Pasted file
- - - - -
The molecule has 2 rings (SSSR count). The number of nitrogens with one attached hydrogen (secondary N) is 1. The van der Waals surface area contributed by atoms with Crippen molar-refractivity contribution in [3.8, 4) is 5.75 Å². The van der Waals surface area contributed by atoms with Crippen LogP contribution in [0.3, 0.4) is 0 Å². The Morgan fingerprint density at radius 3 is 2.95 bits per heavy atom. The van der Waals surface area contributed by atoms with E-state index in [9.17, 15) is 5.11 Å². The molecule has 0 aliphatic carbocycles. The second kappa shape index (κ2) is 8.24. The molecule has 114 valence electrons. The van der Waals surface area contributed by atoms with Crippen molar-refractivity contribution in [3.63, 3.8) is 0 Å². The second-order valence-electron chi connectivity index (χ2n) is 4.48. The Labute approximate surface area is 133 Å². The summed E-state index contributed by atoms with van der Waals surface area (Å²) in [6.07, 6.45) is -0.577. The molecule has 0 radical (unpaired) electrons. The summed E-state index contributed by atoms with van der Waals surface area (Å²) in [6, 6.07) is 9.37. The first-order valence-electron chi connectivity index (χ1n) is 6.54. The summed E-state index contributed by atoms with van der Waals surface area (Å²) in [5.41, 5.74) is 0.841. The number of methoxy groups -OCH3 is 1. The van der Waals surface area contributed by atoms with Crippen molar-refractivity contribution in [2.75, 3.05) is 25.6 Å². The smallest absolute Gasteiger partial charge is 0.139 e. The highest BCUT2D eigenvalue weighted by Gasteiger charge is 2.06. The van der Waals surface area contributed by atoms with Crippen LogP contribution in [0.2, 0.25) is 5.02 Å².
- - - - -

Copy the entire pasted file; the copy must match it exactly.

The molecule has 2 rings (SSSR count). The number of nitrogens with one attached hydrogen (secondary N) is 1. The van der Waals surface area contributed by atoms with Crippen molar-refractivity contribution in [3.8, 4) is 5.75 Å². The van der Waals surface area contributed by atoms with Crippen LogP contribution in [0.3, 0.4) is 0 Å². The Morgan fingerprint density at radius 3 is 2.95 bits per heavy atom. The van der Waals surface area contributed by atoms with E-state index in [9.17, 15) is 5.11 Å². The molecule has 0 aliphatic carbocycles. The second kappa shape index (κ2) is 8.24. The molecule has 114 valence electrons. The van der Waals surface area contributed by atoms with Crippen molar-refractivity contribution in [3.63, 3.8) is 0 Å². The second-order valence-electron chi connectivity index (χ2n) is 4.48. The Labute approximate surface area is 133 Å². The summed E-state index contributed by atoms with van der Waals surface area (Å²) in [6.07, 6.45) is -0.577. The molecule has 0 radical (unpaired) electrons. The summed E-state index contributed by atoms with van der Waals surface area (Å²) in [6, 6.07) is 9.37. The first-order valence-electron chi connectivity index (χ1n) is 6.54. The summed E-state index contributed by atoms with van der Waals surface area (Å²) in [5.41, 5.74) is 0.841. The number of methoxy groups -OCH3 is 1. The van der Waals surface area contributed by atoms with Crippen molar-refractivity contribution in [2.75, 3.05) is 25.6 Å². The smallest absolute Gasteiger partial charge is 0.139 e. The highest BCUT2D eigenvalue weighted by Gasteiger charge is 2.06. The van der Waals surface area contributed by atoms with Crippen LogP contribution in [0.2, 0.25) is 5.02 Å².